PENSACOLA, Fla. (Aug. 28, 2015) Officers attending the Information Professional Basic Course at Center for Information Dominance Unit Corry Station listen to Rear Adm. Daniel J. MacDonnell, commander of Information Dominance Corps Reserve Command (IDCRC) and Reserve deputy commander of Navy Information Dominance Forces (NAVIDFOR). Macdonnell spoke with them about career opportunities in the Information Dominance Corps and active and reserve integration. (U.S. Navy photo by Carla M. McCarthy/Released)

Reference the BUPERS Information Warfare Community Management web page. It only addresses Information Professionals (1820), Cryptologic Warfare Specialists (1810), Cyber Warfare Engineers (1840), Intelligence Officers (1830), and Oceanography Specialists (1800), implying that together this aggregation of legacy support specialties constitutes Information Warfare. All of these are restricted line designators that by definition exercise command only over organizations that perform these specialties. There are no unrestricted line designators for specializing in and exercising Information Operations Warfare Commander (IWC) functions described in Naval Warfare Publication NWP 3-56 below.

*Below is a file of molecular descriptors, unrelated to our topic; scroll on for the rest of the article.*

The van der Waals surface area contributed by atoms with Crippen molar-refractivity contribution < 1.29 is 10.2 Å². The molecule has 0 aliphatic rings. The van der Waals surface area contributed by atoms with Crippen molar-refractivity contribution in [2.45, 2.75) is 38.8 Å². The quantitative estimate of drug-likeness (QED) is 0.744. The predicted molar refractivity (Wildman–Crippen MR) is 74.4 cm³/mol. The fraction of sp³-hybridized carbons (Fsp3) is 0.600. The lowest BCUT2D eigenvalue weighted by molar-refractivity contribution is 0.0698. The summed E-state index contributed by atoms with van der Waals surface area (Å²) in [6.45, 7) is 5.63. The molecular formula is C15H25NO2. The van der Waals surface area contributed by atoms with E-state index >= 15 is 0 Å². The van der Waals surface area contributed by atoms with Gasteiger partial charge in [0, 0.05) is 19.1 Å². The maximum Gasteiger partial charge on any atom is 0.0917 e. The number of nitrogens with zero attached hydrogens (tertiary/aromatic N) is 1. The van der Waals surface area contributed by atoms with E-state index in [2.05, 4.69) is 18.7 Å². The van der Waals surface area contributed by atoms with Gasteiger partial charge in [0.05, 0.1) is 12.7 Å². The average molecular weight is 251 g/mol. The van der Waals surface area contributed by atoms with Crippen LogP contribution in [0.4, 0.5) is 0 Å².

Reference: NAVADMIN 023/16, DTG 021815 Feb 16, Subject: Information Dominance Corps Re-designated Information Warfare Community. The message states Information Warfare’s mission is: “providing sufficient overmatch in command and control, understanding the battlespace and adversaries, and projecting power through and across all domains.” This description of the Information Warfare mission is substantially different from the definition of Information Operations defined by Secretary of Defense, adopted by the JCS, and reflected in Naval Warfare Publications.